Mediation, Arbitration and Mini-Trial

Prior to trial of family law cases the Court's routinely order the parties to attempt to resolve the issues in mediation. A mediator is a neutral third party who does not represent the interest of one party or the other. Each party will be allowed to present their positions, argument, legal authority and evidence supporting those matters. The mediator does not render a decision. Rather, the parties collaboratively work to develop a Mediated Settlement Agreement. The agreement will cover all areas of the case, such as: conservatorship, possession and access, insurance, child support, property division and transfer, distribution of debts, and contingent plans for resolution of future disputes. If the resolution of the case during mediation is successful, the parties prepare a "Mediated Settlement Agreement" jointly that is executed by both parties and their counsel. If the formalities of a family law mediation are satisfied, the settlement agreement becomes binding, enforceable, and irrevocable upon its execution. The agreement ALSO generally provides directions as to which party will prepare the final documents, and establishes an entry date for one of the parties to "prove up" the divorce and the Final Decree. The cost of the mediation is generally split between the parties equally.

In a small percentage of cases if the parties cannot resolve by agreement or mediation the parties may opt to submit the matter or limited specific matters within the divorce to arbitration or a form of "mini trial." In those cases the parties present their evidence and arguments to the presiding officer of the arbitration or mini trial, who after considering the evidence and arguments, will enter his judgment. This process can be used in areas where the parties have specific legal arguments as to one or more limited questions in the divorce which do not require a full trial. The parties generally split the cost of these proceedings.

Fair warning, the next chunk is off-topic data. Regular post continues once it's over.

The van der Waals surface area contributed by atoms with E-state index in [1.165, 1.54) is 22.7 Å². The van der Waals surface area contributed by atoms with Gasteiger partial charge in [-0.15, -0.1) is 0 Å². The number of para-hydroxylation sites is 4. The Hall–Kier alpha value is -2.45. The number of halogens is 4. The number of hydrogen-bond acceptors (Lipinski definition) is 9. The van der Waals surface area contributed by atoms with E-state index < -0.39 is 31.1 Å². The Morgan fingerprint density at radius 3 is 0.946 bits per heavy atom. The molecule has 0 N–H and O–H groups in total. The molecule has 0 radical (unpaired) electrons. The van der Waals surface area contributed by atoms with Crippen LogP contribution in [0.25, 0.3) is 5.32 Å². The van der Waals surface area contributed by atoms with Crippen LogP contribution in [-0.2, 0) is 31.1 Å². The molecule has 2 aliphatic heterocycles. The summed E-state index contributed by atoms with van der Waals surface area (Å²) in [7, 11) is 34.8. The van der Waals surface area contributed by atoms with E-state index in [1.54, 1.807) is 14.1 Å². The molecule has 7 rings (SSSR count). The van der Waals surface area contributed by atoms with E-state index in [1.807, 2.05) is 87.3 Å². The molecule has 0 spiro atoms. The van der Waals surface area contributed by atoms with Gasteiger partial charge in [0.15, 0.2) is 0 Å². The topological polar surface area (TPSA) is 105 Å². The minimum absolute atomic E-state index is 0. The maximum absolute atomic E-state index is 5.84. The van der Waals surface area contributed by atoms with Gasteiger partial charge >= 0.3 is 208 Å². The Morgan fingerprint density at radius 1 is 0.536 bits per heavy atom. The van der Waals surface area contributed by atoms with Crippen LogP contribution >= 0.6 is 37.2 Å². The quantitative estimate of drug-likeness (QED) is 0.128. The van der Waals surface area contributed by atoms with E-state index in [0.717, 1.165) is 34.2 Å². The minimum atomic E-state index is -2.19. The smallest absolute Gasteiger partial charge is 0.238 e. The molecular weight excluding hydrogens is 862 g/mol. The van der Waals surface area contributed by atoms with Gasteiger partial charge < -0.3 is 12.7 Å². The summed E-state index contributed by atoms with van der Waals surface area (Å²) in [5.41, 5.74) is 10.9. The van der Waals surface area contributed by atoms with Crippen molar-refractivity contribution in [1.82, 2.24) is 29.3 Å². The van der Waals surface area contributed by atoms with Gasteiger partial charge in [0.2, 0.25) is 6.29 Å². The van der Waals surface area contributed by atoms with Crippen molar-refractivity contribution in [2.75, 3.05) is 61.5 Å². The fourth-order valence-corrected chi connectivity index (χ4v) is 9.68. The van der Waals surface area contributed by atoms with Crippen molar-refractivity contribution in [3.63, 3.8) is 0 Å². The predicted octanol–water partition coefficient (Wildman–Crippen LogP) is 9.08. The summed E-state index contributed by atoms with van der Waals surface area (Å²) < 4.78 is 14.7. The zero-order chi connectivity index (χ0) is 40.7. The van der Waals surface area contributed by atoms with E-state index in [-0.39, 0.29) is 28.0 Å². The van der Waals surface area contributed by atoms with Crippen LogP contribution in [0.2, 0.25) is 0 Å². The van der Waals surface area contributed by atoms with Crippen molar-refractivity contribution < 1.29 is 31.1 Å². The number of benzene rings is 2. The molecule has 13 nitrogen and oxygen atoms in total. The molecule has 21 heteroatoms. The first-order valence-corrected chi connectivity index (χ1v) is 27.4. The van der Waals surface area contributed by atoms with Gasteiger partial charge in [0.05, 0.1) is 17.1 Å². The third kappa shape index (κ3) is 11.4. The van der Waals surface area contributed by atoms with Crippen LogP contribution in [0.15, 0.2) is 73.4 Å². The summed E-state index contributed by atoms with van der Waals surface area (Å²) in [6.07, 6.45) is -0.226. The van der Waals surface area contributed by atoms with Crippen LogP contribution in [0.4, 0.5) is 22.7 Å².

Trials and Appeals

A small percentage of cases simply cannot be resolved by agreement, mediation, or other alternative procedures. Those cases must be presented at trial. Trial of a family law case is unique because jury can only render a binding verdict in limited areas. In other areas the verdict of the jury is only advisory to the presiding Judge.

If the results of the trial are adverse to one party, the matter may be appealed. The appeal is much like other civil cases, is very complex and requires a legal team who has represented clients previously in appellate proceedings.

The association of counsel to represent your issues and be prepared to present your case at trial and any possible appeal is critical. Showalter Law Firm is experienced in jury and non jury trials as well as the related appellate proceedings in many areas.

Drafting the Final Decree and Closing Documents

After the resolution of the divorce proceeding and all the related issues, the Final Decree and related documents must be drafted. There are many documents that must be prepared in addition to the Final Decree, including: the Wage Withholding Orders, Medical Support Orders, Qualified Domestic Relations Orders for the division of certain types of retirement accounts, a multitude of legal documents necessary to cause the transfer of real property and property such as automobiles, as well as any agreements incident to the divorce which may be executed confidentially between the parties and binding as a contract but not filed with the Court. The Agreement Incident to Divorce is often utilized to protect the privacy of the parties and the division of their assets. Documents relating to the assumption of any purchase indebtedness i.e. home mortgages and the like must be prepared. Once the documents have been prepared they are exchanged and reviewed by opposing counsel for completeness and compliance with any agreements to the resolution of the divorce. The development and drafting of the final documents is a complex process requiring the association of qualified counsel.

Contact Our Offices In Richmond, Texas

Call us at 888-627-4042 or send an email with a brief explanation of your family law legal needs today.